This summer, the Gemeentemuseum is giving Dutch artist Toon Verhoef (b. Voorburg, 1946) free run of the Projects Gallery. He will use the space for an installation involving nine recent paintings of monumental proportions.
The Projects Gallery is a space which the museum makes available to individual artists to exhibit their work without the intervention of a curator. On this occasion, Toon Verhoef is choosing to show selected paintings in a way that is at odds with tradition and with usual museum practice. He has decided to deny them the space that their large size and visual impact normally demand. For the first time ever, he is choosing to overload visitors with visual images by turning his paintings into an installation. As an experiment, Verhoef will position the nine canvases – each measuring an identical 250 by 190 cm – as closely together as possible, so that they will interact with each other within the masterful architectural setting created by Berlage. The nine canvases selected by Verhoef cannot be regarded as a series, but are certainly related. All of them are recent works produced in the last three years. In addition to their large format, the complex layering, physical structure and transparency of the paintings are typical of the artist’s work. Forms, colours, symbols, lines, structures and textures form a transparent overlapping collage and offer a complex window which commands the viewer’s genuine attention. Verhoef’s artistic intentions are as complex as the world he creates within his paintings. On the one hand, he wants his canvases to be seen for what they are: they contain no trace of anything figurative or anecdotal. On the other, he ensures that his pictures only gradually reveal themselves to the viewer. As a result, his work is impossible to take in at a glance. On the contrary, its transparency, layering and multiplicity of forms confuse the eye and lead it gradually on from one discovery to another.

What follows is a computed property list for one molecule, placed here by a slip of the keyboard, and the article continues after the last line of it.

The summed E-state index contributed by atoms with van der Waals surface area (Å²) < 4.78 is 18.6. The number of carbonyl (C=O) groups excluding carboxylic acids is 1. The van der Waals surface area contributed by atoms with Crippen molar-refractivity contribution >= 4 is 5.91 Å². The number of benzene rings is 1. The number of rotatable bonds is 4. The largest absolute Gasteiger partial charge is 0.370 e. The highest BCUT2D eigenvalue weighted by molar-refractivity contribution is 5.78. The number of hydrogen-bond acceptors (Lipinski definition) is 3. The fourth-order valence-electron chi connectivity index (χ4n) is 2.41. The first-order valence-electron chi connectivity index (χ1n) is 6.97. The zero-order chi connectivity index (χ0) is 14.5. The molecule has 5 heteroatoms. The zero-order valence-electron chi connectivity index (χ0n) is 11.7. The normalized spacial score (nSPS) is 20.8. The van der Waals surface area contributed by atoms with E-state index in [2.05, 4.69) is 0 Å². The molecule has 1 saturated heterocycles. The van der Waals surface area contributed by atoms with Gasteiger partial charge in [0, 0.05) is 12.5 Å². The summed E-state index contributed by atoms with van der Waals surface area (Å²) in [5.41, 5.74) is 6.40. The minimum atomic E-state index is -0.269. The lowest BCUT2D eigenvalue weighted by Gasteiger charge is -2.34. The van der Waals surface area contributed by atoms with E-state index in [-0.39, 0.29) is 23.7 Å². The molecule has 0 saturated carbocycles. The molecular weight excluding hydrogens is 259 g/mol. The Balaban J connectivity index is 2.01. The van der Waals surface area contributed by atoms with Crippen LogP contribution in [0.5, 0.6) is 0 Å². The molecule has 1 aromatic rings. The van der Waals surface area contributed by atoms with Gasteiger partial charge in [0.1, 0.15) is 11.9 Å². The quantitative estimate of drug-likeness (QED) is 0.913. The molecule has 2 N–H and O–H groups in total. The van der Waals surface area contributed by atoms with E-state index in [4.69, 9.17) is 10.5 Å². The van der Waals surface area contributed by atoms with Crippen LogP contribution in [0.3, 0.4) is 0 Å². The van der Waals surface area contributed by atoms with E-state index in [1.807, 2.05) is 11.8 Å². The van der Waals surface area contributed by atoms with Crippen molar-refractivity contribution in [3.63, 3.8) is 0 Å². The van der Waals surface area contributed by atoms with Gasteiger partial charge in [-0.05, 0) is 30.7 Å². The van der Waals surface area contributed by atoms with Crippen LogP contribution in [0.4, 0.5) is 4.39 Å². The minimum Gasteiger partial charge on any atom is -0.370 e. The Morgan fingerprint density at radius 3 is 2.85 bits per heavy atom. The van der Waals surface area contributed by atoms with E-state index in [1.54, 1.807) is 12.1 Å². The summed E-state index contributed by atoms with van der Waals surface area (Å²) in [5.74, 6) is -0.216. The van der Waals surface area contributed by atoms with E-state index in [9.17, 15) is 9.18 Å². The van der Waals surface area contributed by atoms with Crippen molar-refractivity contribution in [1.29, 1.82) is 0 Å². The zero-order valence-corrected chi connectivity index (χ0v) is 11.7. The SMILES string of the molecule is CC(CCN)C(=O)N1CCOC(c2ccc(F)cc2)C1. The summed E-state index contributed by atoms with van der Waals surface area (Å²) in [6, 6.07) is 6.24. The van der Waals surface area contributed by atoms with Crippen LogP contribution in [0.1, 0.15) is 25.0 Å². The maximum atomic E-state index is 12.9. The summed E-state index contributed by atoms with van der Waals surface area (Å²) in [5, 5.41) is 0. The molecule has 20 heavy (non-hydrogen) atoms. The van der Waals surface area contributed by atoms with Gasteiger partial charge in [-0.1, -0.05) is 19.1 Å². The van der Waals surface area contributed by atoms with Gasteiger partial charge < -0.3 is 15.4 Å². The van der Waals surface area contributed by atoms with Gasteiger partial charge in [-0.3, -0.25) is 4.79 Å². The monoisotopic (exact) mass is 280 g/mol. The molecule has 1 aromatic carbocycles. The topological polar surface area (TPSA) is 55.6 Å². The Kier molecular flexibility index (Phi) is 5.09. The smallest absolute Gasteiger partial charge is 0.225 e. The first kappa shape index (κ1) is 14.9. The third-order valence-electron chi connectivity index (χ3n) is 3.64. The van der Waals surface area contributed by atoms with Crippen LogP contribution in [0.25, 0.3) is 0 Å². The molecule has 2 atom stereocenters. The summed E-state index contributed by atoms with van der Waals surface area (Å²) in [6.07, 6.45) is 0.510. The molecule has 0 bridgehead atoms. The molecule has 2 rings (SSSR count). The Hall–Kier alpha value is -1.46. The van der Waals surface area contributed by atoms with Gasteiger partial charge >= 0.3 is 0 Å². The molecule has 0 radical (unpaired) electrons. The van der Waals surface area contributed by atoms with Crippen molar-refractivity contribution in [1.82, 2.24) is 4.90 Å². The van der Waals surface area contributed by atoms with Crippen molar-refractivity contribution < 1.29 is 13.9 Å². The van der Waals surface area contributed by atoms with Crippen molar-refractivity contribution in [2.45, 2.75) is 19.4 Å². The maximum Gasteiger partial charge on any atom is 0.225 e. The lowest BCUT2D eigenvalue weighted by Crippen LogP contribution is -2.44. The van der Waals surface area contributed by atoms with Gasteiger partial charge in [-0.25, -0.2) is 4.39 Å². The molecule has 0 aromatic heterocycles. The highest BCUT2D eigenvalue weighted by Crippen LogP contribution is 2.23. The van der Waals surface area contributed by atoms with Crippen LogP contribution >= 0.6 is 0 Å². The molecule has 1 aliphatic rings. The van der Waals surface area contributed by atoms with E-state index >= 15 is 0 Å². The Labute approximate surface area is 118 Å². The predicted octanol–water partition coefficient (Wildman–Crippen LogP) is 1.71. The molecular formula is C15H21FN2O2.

Eventually, you may actually find yourself wondering where the painting itself has gone. Paradoxically, even though you can clearly see how it was made, the painting becomes a visual phenomenon in its own right: its material reality fades away and the picture becomes a world in itself, making you forget the role of the artist in its creation.